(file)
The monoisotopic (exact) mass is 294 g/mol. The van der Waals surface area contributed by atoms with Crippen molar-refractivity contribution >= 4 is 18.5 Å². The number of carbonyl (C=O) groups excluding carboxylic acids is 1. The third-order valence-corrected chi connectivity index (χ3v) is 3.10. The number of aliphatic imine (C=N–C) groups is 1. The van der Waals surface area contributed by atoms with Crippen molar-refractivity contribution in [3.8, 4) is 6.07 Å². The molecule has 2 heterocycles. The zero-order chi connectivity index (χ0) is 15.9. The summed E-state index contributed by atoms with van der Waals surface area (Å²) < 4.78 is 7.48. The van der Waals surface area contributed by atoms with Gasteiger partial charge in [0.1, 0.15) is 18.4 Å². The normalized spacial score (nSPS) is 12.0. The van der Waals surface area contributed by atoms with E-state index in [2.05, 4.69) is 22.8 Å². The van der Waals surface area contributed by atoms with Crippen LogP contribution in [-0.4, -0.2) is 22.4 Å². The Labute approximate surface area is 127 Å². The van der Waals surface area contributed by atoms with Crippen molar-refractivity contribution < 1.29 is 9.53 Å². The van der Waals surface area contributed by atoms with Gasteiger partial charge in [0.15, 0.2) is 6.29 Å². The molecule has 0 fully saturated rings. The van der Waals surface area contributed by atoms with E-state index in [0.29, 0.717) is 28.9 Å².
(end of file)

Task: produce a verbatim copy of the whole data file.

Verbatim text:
The monoisotopic (exact) mass is 294 g/mol. The van der Waals surface area contributed by atoms with Crippen molar-refractivity contribution >= 4 is 18.5 Å². The number of carbonyl (C=O) groups excluding carboxylic acids is 1. The third-order valence-corrected chi connectivity index (χ3v) is 3.10. The number of aliphatic imine (C=N–C) groups is 1. The van der Waals surface area contributed by atoms with Crippen molar-refractivity contribution in [3.8, 4) is 6.07 Å². The molecule has 2 heterocycles. The zero-order chi connectivity index (χ0) is 15.9. The summed E-state index contributed by atoms with van der Waals surface area (Å²) < 4.78 is 7.48. The van der Waals surface area contributed by atoms with Gasteiger partial charge in [0.1, 0.15) is 18.4 Å². The normalized spacial score (nSPS) is 12.0. The van der Waals surface area contributed by atoms with E-state index in [2.05, 4.69) is 22.8 Å². The van der Waals surface area contributed by atoms with Crippen LogP contribution in [-0.4, -0.2) is 22.4 Å². The Labute approximate surface area is 127 Å². The van der Waals surface area contributed by atoms with Crippen molar-refractivity contribution < 1.29 is 9.53 Å². The van der Waals surface area contributed by atoms with Gasteiger partial charge in [0.15, 0.2) is 6.29 Å². The molecule has 0 fully saturated rings. The van der Waals surface area contributed by atoms with E-state index in [0.29, 0.717) is 28.9 Å².